Similarly, if any item is not how you want it, tell the waiter. "If it is incorrect, it will be corrected straight away. There will be no questions asked. Whether it is [actually] medium rare or not does not really matter, if the guest wants us to cook it less, we will cook it less. If they want it cooked more, we will cook it more. We want to please. That is the main thing we want to do. We want everyone to leave the dining room happy with food and service."
Each level of the dining room has its own galley, which is a beehive of activity throughout the dinner period. "The vast majority of it is [cooked] ala minute. We cook at the meal period for the meal period. There are always going to be a couple of exceptions to the rule, the lamb shanks, for instance, or the prime rib - - something which takes a long time to cook. And it is continuously cooked throughout the dinner period. So we don't cook at 5 o'clock for 6 o'clock service. We have enough for approximately 100 people at a time but we will continue to cook throughout the meal period. There is a ticket system and a meal count system. So as each request is coming in, we are counting it and that information is being relayed to the various stations so they know how much of everything to cook."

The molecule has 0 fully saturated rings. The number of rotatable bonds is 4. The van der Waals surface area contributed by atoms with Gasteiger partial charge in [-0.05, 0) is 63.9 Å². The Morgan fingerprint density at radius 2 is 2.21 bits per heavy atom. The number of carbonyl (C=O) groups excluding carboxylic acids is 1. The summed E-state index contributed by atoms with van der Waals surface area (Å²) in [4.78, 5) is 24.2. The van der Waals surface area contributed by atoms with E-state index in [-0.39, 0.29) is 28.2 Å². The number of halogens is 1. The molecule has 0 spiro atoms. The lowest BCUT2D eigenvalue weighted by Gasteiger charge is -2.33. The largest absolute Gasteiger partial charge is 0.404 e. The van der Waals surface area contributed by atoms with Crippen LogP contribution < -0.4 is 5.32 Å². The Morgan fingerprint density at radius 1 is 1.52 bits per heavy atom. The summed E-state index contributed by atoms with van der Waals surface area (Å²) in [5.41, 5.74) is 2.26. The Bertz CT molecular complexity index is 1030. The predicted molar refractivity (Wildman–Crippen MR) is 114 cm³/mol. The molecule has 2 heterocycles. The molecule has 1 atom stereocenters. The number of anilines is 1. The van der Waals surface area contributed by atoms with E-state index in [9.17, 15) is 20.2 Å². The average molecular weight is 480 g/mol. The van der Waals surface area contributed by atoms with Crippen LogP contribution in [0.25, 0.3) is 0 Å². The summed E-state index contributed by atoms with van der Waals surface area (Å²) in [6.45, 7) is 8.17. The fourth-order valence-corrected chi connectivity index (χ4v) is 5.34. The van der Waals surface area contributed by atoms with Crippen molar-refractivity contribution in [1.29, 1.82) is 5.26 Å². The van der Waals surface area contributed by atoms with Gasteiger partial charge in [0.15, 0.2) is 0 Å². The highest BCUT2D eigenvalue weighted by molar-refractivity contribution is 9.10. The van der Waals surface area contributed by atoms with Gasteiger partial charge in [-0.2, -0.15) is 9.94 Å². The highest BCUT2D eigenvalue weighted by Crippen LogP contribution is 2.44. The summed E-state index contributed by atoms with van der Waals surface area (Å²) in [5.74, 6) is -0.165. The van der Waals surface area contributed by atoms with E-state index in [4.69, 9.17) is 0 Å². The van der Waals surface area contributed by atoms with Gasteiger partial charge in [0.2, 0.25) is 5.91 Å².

For dinner, guests have a choice of the traditional cruise ship dining system or of a flexible dining system called "My Time Dining."
Under the traditional system, there is an early seating and a late seating. Each guest is assigned to one of those seatings for the duration of the cruise. They also have an assigned table. Usually, the guest gives his or her preference as to the seating and the table size when he or she books the cruise. Those who are dissatisfied with either should see the maitre d'.
While the traditional system is more regimented, Chef McCabe points out that it has its advantages. "You get a nice big table, you are forced to have conversation, you are forced to meet people. Okay, the first day, it might be a bit tenuous but after a period of time, you end up making friends for life on cruises. My mother and father came on a cruise a few years ago and they are still in contact with everyone from their table. I think that is one of the positive things with the dining room experience."